He crosses his arms over his chest and gets that smirk on his face again, the one that gave me the chills. Only now, I know something's up, and I can feel my heart begin to beat faster, and my blood boils. This is not right.
"It's Sarah, right?"
"Sarah Barnes, 317 Gladwell Drive, apartment ten?"
"How do you know…"
"We know a lot of things." The way he says "we" makes me even more nervous, and as he takes a step toward me, I step back, wishing I had the courage to scream, but my throat is dry and my voice is barely a whisper. "You've become a person of interest to us."
"I don't…I don't know what you're talking about…"
"Why don't you make me tell you what I'm talking about?"
That's it. He knows what I can do. I'm panicking now, and my face is getting hot, and I struggle to figure out what to do. He's a big guy, but I bet I'm quicker than he is. If there was a way I could run past him…but he probably knows that's what I'm thinking, because he doesn't move from the door. I notice a strange looking badge on his jacket, red with a big black scorpion.
"I'll tell you what, Sarah," he says, "Why don't you come without a fuss, and I won't have to go get my friends who are waiting outside and make a scene." He pauses, and lifts up the side of his jacket where I can see a shoulder-holster strapped to him, and there's a gun in it. An actual gun. "Oh, and I won't have to bring your friend into this either."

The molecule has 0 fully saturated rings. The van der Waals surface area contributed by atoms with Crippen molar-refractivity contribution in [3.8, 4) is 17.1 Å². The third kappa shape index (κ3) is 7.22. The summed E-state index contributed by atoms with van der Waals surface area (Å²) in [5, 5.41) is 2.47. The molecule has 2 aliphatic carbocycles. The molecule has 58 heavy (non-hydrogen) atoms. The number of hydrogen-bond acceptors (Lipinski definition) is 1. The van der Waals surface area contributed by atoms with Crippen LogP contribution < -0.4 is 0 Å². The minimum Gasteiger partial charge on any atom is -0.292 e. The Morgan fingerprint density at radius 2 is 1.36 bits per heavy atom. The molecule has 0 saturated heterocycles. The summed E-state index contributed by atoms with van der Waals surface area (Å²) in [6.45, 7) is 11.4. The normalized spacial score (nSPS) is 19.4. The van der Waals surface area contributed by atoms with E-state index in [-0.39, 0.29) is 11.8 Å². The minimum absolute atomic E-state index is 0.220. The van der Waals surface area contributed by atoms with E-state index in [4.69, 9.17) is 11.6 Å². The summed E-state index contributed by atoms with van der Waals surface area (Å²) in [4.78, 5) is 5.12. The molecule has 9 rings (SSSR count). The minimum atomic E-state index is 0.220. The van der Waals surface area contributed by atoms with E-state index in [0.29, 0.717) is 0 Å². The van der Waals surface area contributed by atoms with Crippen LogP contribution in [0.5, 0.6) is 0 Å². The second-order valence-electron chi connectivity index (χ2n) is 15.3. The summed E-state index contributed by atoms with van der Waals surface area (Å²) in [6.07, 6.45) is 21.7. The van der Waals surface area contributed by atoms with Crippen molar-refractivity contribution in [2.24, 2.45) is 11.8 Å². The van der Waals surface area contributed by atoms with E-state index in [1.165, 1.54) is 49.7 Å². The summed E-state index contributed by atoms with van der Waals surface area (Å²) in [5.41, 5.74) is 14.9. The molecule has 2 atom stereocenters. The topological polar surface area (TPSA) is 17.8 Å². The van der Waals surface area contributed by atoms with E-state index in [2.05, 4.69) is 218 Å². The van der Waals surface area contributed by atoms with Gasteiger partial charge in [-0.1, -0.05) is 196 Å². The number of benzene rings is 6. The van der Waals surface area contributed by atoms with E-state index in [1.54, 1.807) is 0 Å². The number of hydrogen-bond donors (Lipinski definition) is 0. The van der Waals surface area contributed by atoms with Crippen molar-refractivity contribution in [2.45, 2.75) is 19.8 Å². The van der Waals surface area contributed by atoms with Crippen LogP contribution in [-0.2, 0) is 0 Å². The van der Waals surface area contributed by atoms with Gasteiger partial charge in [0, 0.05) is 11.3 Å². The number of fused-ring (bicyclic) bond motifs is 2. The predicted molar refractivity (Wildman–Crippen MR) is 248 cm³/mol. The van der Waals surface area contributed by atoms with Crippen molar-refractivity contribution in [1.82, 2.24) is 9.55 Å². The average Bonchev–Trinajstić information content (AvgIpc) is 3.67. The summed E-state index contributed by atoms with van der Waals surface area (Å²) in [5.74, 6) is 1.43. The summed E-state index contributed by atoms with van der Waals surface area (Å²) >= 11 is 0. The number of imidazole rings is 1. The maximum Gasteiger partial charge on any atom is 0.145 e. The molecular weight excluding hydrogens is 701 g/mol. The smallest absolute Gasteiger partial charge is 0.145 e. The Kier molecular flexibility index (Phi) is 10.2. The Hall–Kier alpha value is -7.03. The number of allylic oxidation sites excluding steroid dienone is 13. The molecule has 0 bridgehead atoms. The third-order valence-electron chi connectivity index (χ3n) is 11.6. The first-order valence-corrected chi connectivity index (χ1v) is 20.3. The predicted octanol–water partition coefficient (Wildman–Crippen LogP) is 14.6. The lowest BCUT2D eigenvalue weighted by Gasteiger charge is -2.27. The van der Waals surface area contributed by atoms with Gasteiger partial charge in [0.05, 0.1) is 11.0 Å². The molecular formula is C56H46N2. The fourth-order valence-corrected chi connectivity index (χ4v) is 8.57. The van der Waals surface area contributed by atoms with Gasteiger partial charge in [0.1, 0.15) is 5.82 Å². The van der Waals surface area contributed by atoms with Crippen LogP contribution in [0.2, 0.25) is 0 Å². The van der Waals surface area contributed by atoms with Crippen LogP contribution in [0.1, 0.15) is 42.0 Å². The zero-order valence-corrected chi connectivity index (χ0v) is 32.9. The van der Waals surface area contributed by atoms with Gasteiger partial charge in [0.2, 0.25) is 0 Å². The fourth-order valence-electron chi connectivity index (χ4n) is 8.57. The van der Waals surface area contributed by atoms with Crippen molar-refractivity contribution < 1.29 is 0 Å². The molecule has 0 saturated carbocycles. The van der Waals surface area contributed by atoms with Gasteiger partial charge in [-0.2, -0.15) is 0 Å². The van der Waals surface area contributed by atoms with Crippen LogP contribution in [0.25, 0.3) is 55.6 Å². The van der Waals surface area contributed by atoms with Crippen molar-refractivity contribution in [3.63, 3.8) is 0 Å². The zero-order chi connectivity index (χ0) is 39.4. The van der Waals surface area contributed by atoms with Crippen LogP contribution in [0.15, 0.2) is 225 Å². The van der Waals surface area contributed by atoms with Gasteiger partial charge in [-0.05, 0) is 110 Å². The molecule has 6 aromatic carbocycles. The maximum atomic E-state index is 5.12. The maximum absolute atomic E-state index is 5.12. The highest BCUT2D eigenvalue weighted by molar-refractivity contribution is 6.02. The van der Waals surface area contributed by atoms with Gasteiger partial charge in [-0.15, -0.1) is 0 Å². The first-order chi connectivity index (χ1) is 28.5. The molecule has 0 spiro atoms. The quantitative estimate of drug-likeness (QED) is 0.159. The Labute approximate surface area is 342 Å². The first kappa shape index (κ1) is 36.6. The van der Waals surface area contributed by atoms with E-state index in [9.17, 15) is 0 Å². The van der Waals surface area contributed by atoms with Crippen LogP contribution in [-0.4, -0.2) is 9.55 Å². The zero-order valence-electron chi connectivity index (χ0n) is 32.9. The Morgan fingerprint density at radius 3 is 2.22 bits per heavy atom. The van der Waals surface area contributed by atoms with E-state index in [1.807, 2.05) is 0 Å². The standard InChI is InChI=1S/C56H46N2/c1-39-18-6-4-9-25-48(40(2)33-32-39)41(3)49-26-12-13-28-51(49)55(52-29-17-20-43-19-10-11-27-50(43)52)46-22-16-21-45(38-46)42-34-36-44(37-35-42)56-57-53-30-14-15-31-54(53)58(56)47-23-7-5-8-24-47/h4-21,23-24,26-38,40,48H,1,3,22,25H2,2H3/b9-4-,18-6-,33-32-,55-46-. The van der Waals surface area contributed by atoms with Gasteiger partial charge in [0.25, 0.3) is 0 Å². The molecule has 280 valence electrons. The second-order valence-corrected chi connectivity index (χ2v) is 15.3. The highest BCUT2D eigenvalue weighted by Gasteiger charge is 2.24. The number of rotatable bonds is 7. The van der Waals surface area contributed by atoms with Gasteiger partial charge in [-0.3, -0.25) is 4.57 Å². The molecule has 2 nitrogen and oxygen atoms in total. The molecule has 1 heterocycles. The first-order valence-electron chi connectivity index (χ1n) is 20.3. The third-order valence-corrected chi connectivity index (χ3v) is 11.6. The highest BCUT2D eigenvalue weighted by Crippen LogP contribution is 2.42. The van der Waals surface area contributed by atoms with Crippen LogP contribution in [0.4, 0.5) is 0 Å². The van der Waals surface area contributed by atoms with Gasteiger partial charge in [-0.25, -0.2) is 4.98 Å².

Now he has threatened Kody. The feeling starts coming back to my limbs, and my heart slow to a steady pulse, and I can feel the ability taking over me now, and I reach out into his mind.
He wasn't expecting this. I can't exactly read his mind, but I can sense what he's feeling, and he's surprised when I enter his head. His hand stops around his gun, like he's readying himself to pull it out and use it, and I wish that he would just stop breathing so that I could get out of here.
Just then, I know what I've done, without even meaning to. His hand moves from his gun to his neck, and I pull out of his mind fast because I know what will come next. His eyes start to widen and he tries for breath, but he is silent, and he staggers forward. I watch, horrified, as he grips the counter, slowly suffocating. I want to go back in, try to reverse it, but when I try, all I can feel is his screaming in my own head, and it hurts. The pain is too much and I pull out. Finally, he drops to his knees, his face twisted in pain, and falls face-first onto the tile floor, unconscious. At first, I don't know what to do, but then I run out of the bathroom and back into the restaurant. Kody has now finished her burger and pays the bill as I come back.
"We have to go," I say, "now."
"But-" I don't let her finish, only grab her arm and pull her out of the building while she babbles about getting the change back from the waiter.
"They can keep the change," I shout, then stop myself because the man had said that he had friends waiting outside. I look around, wondering if he was bluffing, or if he was telling the truth. I don't see anyone suspicious, so I hail a cab and throw Kody in, taking another quick sweep before I follow her.